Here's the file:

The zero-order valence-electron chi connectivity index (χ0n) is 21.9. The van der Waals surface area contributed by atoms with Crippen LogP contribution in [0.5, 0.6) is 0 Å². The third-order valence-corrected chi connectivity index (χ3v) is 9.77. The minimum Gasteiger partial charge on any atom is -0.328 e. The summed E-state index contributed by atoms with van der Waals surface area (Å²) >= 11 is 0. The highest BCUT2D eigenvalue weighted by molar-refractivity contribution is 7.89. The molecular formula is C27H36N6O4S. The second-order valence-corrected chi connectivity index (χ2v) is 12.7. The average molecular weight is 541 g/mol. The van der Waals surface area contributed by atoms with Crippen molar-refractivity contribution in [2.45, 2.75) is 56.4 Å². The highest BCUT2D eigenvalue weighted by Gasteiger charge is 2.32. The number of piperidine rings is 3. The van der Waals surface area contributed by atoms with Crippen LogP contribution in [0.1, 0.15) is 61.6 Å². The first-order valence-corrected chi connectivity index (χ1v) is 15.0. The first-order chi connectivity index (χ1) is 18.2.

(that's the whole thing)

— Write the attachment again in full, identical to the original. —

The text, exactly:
The zero-order valence-electron chi connectivity index (χ0n) is 21.9. The van der Waals surface area contributed by atoms with Crippen LogP contribution in [0.5, 0.6) is 0 Å². The third-order valence-corrected chi connectivity index (χ3v) is 9.77. The minimum Gasteiger partial charge on any atom is -0.328 e. The summed E-state index contributed by atoms with van der Waals surface area (Å²) >= 11 is 0. The highest BCUT2D eigenvalue weighted by molar-refractivity contribution is 7.89. The molecular formula is C27H36N6O4S. The second-order valence-corrected chi connectivity index (χ2v) is 12.7. The average molecular weight is 541 g/mol. The van der Waals surface area contributed by atoms with Crippen molar-refractivity contribution in [2.45, 2.75) is 56.4 Å². The highest BCUT2D eigenvalue weighted by Gasteiger charge is 2.32. The number of piperidine rings is 3. The van der Waals surface area contributed by atoms with Crippen LogP contribution in [0.1, 0.15) is 61.6 Å². The first-order valence-corrected chi connectivity index (χ1v) is 15.0. The first-order chi connectivity index (χ1) is 18.2.